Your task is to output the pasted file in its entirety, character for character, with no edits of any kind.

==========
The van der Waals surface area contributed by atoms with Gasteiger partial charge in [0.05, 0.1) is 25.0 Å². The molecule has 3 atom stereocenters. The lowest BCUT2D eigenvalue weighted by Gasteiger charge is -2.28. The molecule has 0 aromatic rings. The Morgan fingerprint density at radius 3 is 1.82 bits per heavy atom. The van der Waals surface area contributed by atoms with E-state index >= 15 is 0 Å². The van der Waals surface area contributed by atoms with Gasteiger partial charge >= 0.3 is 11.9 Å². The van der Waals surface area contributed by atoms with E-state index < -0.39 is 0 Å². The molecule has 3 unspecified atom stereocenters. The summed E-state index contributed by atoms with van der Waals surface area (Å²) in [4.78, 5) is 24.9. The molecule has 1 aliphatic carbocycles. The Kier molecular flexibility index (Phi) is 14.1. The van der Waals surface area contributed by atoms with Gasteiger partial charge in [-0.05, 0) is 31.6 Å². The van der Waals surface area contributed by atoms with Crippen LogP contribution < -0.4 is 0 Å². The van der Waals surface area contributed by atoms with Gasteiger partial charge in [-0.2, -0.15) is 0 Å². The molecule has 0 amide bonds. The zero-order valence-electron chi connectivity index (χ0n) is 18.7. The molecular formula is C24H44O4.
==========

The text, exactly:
The van der Waals surface area contributed by atoms with Gasteiger partial charge in [0.05, 0.1) is 25.0 Å². The molecule has 3 atom stereocenters. The lowest BCUT2D eigenvalue weighted by Gasteiger charge is -2.28. The molecule has 0 aromatic rings. The Morgan fingerprint density at radius 3 is 1.82 bits per heavy atom. The van der Waals surface area contributed by atoms with E-state index >= 15 is 0 Å². The van der Waals surface area contributed by atoms with Gasteiger partial charge >= 0.3 is 11.9 Å². The van der Waals surface area contributed by atoms with E-state index < -0.39 is 0 Å². The molecule has 3 unspecified atom stereocenters. The summed E-state index contributed by atoms with van der Waals surface area (Å²) in [4.78, 5) is 24.9. The molecule has 1 aliphatic carbocycles. The Kier molecular flexibility index (Phi) is 14.1. The van der Waals surface area contributed by atoms with Gasteiger partial charge in [-0.05, 0) is 31.6 Å². The van der Waals surface area contributed by atoms with Crippen LogP contribution < -0.4 is 0 Å². The van der Waals surface area contributed by atoms with Gasteiger partial charge in [-0.2, -0.15) is 0 Å². The molecule has 0 amide bonds. The zero-order valence-electron chi connectivity index (χ0n) is 18.7. The molecular formula is C24H44O4.